Well, so Okay, so you I'm just getting So is we go down this road, Doc, is I'm just pulling up paper. I'm getting really theoretical. Um, but I'm showing, but I'm showing you bench work. It is showing that has every bit of relevance. Is too. Um, I haven't proven that. No one's proven that what I'm telling you. There some absolute correlations. So So, yeah, I, um I'm Jenny told me there's a there's a lot more to this than then just ph. But then, but then I'm gonna take a bold move here, and I'm going to say Okay, I'm also treating people. I'm also a physician. Yes, and I'm utilizing this and I'm seeing results. So So as this person that I feel pretty confident with my science, I feel I feel even more confident when I see results that I can correlate to that and and I'm gonna I'm gonna be the 1st 1 to tell you. You know, sometimes I don't have all the answers, but I sure have enough support on this. I believe the really bring toe light something that is becoming even more significant in in in the understanding of Redox and Asset Base Metabolism unknown and take one more level here, I'm going to tell you, and I think we talked about again. There's tremendous amount of research being done in the renal bench work about how bicarbonate changes the pH in the stomach and how the pH change going from acid from an acid state to more face state. That change of pH in the stomach not in the serum but in the stomach activates this. What we've would call the colon urging anti inflammatory pathway that works through the vagus nerve system that comes from the brain. But it actually travels through the Spank Nick bed. Well, what we think is it effects. It works through the mezza feel Liam of this plank Nick Bet, and then that affects the spleen. And that affects the macro fishes. Through what's called the nicotine IQ album, it must heretic receptor. That is something that causes changes in good changes in macrophages that turns them into, uh, uh, anti inflammatory type of cells versus pro inflammatory, which is what when the innate immune system goes crazy. That's what's going bad and so I could directly correlate that also to talking about bicarbonate. And and that's a fact. Um, so So this is really significant, really significant and goes, I think I think we could talk all day about this and

spk_1:   1:9:43
talking about so many pathways. Not just one or two. It's It's like, This is where I think you were talking about. It's a rabbit hole because it'll continuously show these improvements in all these pathways that you're finding some correlation to it. It's I don't know how this isn't such a big way. Almost need to name this podcast. No sex, drugs of genetics and baking soda.

spk_0:   1:10:11
Well, um, yeah, I guess. Uh,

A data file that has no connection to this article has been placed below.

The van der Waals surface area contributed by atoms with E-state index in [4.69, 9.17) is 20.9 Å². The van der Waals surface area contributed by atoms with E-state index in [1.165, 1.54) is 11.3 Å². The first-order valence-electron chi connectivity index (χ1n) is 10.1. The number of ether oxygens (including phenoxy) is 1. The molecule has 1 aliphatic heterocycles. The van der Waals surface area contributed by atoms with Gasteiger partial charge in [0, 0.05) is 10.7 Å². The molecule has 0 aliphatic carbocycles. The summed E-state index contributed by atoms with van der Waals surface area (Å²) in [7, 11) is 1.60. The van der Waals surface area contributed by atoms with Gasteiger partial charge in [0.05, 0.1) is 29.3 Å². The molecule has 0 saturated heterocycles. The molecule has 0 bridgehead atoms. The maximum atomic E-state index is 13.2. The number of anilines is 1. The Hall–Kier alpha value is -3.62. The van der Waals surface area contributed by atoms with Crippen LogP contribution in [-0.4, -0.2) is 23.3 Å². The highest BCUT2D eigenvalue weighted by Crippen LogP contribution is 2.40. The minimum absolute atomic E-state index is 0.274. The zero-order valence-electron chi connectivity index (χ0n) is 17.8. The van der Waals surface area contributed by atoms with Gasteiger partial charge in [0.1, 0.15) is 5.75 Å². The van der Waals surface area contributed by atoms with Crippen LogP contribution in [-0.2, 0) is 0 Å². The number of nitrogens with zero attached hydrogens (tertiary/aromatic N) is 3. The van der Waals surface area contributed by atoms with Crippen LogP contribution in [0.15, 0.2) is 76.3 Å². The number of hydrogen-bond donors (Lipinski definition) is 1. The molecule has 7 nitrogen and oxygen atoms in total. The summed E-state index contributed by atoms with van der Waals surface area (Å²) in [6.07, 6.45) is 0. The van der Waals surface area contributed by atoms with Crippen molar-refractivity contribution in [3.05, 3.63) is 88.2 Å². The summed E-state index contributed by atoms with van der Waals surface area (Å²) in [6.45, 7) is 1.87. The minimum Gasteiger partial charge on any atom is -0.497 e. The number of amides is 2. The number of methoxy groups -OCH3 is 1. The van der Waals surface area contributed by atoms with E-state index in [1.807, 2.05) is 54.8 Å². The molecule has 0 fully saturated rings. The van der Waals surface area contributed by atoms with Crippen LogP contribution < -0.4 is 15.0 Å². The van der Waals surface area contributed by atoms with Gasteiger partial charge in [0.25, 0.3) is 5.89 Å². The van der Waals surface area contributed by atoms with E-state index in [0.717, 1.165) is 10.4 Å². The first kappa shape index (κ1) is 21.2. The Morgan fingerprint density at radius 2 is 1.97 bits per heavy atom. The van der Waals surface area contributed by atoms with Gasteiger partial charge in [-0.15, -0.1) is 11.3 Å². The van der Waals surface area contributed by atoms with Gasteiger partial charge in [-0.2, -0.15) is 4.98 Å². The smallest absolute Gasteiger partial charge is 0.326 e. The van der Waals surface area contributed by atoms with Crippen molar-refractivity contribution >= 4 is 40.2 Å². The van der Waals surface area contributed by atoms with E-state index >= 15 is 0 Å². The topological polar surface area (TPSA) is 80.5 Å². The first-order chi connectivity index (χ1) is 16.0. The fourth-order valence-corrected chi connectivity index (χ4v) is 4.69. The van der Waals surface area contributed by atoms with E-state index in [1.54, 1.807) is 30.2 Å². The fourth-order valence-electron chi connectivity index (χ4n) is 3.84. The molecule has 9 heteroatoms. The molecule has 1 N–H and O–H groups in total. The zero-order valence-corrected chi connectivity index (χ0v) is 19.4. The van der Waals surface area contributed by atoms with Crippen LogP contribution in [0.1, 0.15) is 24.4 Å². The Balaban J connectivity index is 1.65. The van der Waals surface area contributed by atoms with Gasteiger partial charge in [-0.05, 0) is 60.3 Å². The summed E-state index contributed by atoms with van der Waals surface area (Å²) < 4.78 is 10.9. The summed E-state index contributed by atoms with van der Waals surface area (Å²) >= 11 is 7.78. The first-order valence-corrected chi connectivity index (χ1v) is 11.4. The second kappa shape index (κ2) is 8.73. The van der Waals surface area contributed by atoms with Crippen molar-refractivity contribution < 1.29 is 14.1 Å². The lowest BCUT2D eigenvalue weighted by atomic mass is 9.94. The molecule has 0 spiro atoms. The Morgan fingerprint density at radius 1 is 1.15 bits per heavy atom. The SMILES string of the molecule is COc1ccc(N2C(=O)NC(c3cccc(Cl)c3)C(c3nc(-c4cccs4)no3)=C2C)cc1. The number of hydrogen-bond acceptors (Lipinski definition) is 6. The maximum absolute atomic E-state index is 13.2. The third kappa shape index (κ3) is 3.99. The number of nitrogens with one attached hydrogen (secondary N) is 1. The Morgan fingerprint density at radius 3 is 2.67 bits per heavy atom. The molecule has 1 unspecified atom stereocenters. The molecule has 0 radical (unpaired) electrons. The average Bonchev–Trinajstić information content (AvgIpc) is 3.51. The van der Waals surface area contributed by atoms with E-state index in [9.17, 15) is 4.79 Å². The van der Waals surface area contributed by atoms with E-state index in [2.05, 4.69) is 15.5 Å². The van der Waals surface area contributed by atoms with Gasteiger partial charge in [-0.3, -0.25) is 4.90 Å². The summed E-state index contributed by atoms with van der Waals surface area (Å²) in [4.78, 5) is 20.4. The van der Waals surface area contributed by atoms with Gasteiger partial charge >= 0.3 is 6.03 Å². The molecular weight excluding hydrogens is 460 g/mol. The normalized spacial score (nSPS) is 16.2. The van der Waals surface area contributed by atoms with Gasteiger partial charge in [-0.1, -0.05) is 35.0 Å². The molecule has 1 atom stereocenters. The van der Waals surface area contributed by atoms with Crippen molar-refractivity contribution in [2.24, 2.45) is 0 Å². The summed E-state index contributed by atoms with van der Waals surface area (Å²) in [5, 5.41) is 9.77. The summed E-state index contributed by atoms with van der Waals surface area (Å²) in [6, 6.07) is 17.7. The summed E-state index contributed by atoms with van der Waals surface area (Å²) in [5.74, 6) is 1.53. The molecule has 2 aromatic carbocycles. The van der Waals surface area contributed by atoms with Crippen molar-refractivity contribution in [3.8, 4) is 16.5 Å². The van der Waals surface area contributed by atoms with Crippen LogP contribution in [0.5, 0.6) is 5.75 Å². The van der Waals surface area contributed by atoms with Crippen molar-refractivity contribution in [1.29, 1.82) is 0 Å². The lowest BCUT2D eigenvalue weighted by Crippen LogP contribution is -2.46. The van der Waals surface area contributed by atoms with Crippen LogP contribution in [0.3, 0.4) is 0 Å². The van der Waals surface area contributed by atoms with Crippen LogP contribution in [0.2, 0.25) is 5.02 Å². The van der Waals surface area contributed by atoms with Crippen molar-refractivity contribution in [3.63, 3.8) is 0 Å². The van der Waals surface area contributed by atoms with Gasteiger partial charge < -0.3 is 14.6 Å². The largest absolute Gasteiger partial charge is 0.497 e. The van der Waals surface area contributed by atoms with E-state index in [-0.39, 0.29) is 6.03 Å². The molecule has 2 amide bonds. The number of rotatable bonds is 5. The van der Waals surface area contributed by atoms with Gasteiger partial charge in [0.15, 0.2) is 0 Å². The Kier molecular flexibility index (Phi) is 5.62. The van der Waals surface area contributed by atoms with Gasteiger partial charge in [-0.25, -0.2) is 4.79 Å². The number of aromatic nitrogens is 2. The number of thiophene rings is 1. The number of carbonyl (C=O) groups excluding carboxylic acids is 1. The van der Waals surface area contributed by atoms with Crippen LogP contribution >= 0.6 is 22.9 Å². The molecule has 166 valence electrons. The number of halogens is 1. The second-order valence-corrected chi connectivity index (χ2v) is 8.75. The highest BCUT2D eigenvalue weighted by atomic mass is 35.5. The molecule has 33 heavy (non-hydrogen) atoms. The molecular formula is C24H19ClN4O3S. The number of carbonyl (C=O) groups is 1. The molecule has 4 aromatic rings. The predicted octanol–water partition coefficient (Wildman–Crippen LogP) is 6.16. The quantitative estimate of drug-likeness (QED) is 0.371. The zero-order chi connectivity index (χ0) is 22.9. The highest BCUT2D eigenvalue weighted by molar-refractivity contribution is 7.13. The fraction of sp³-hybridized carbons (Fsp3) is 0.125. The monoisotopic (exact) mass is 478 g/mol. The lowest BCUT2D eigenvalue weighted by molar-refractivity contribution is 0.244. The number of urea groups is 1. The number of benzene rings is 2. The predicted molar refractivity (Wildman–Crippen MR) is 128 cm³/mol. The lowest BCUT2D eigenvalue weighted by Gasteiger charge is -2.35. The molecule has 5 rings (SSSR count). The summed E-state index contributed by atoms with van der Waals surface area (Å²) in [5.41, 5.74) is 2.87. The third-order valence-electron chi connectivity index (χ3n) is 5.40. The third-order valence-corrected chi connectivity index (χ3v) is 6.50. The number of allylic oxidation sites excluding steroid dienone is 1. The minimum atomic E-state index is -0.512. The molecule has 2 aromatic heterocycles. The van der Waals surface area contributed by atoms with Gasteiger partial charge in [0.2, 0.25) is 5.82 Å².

spk_1:   1:10:16
e this is a rabbit hole.

spk_0:   1:10:19
Well, that's what that's what we do. We go down rabbit holes. This is what makes it fun annex and exciting to know that that you is the patient or that you can empower yourself and and do a good job of it. It's ah, you know the other. I could get into the other aspects of these stories where you get back, you know, people talking about their gastric reflux, or they had hpai Lori, or they had things that they had stomach issues. And they just use this baking soda for this reason for the Corona stuff. And all those things got better too.

spk_1:   1:11:00
Wow. Do you think a stupid question? But I'm just super curious. Um, do you think this will help with pets if we gave them a little dose of baking soda like dogs, cause Who cares about cats?

spk_0:   1:11:15
Oh, my gosh, you're trying to get me in trouble with vetting area.

spk_1:   1:11:19
Everyone. You in trouble with everyone?

spk_0:   1:11:22
Um, well, I think it. I think with any cell with acid base metabolism, it's not. There's no different. I mean, it's all about the same thing. It's redox of a cell. It's, um so I think, Yes, I just got to be a little careful with again. It's all how you it's how you buffer and, slowly, what we talked about before. You got to do this very slowly. That's why we did like 1/2 a teaspoon soda over three times a day or a couple of every couple hours, depending on what your symptoms were to out to to increase that alkalinity as you want to call it. So I think you have to be You probably have to be a little more careful with a with a dog, depending on size. And that's Ah, that would be a whole other discussion.

spk_1:   1:12:20
Got it? Got it. I

spk_0:   1:12:23
tell you. Go talk to your dad about that. Now, could I give you some insight? Maybe I don't want to make any money. My buddies, all my vet buddies. Bad.

spk_1:   1:12:33
It was just the thought that came to my head because, I mean, I read the crazy article about and I'm sure you've read this to dock Where, um, dogs are contracting coronavirus somehow and and spreading it to other dogs.

spk_0:   1:12:49
Yeah. Yeah, I

spk_1:   1:12:51
wouldn't I wouldn't want my puppy getting that.

spk_0:   1:12:53
It it's interesting. I think you could. I mean, I'm gonna tell you. I'm gonna tell you. I think you're good. Yeah. Um, now, I for I've seen that. I don't think I really don't think that a dog when it gets this can reinfect a human. I don't think that's possible, but anything's possible. Yeah. Can they give it to another dog? Possibly. Yeah. Um but I don't I don't see any reason why acid base metabolism wouldn't work in the in an animal also knowing that for Yeah, definitely.